Federalism Disad



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Federalism K to Indonesian Economy




Federalism is key to an economically healthy Indonesia.


Roland White, Senior Public Sector Specialist with the World Bank. AND, Paul Smoke, Associate Professor of Public Finance and Planning @ NYU Wagner. 2005. The World Bank Report: East Asia Decentralizes. “Making Local Government Work.” http://siteresources.worldbank.org/INTEAPDECEN/Resources/dc-full-report.pdf

East Asia’s remarkable achievements in economic growth and poverty reduction over the past 30 years can be attributed largely to significant public investment in human capital formation and infrastructure, and to the establishment of a regulatory environment conducive to private enterprise.1With decentralization, subnational governments are now at the heart of a range of investment, fiscal, and regulatory activities that affect both the pace and quality of economic growth. For example, they are now responsible for planning and financing economic infrastructure, such as local roads and irrigation schemes, and for regulating and taxing businesses. In some East Asian countries, such as Cambodia, the role of local and regional authorities in these areas is still limited. But in most, including China and Indonesia, it has become crucial.


Federalism Good – War

Federalism solves war

Calabresi ‘95


(Steven G., Assistant Prof – Northwestern U., Michigan Law Review, Lexis)

Small state federalism is a big part of what keeps the peace in countries like the United States and Switzerland. It is a big part of the reason why we do not have a Bosnia or a Northern Ireland or a Basque country or a Chechnya or a Corsica or a Quebec problem. 51 American federalism in the end is not a trivial matter or a quaint historical anachronism. American-style federalism is a thriving and vital institutional arrangement - partly planned by the Framers, partly the accident of history - and it prevents violence and war. It prevents religious warfare, it prevents secessionist warfare, and it prevents racial warfare. It is part of the reason why democratic majoritarianism in the United States has not produced violence or secession for 130 years, unlike the situation for example, in England, France, Germany, Russia, Czechoslovakia, Yugoslavia, Cyprus, or Spain. There is nothing in the U.S. Constitution that is more important or that has done more to promote peace, prosperity, and freedom than the federal structure of that great document. There is nothing in the U.S. Constitution that should absorb more completely the attention of the U.S. Supreme Court.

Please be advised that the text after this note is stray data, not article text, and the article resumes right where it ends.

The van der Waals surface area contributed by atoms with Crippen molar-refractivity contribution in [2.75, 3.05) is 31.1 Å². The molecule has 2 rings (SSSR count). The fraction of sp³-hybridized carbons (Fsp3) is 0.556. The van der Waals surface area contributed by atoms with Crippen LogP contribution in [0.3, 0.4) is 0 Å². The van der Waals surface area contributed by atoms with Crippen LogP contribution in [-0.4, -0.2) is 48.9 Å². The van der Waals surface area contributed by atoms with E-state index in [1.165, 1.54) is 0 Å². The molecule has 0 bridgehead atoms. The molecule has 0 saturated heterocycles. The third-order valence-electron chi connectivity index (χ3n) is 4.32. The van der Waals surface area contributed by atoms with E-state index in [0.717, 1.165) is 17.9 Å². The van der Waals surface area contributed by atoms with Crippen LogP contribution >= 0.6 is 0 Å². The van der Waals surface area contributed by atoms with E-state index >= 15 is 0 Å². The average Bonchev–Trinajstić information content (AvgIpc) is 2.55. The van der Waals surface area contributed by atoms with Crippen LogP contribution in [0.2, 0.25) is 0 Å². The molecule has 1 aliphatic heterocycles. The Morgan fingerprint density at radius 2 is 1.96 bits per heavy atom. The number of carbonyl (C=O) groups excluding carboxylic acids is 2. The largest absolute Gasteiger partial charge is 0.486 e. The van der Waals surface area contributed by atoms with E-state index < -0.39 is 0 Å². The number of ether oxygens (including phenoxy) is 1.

Federalism promotes consolidation which reduces the risk of war

Calebresi ‘95


[Stephen, Associate Professor, Northwestern University School of Law. B.A. 1980, J.D. 1983, Yale, “Reflections on United States v. Lopez: "A GOVERNMENT OF LIMITED AND ENUMERATED POWERS": IN DEFENSE OF UNITED STATES v. LOPEZ,” 94 Mich. L. Rev. 752, Michigan Law Review, December, 1995]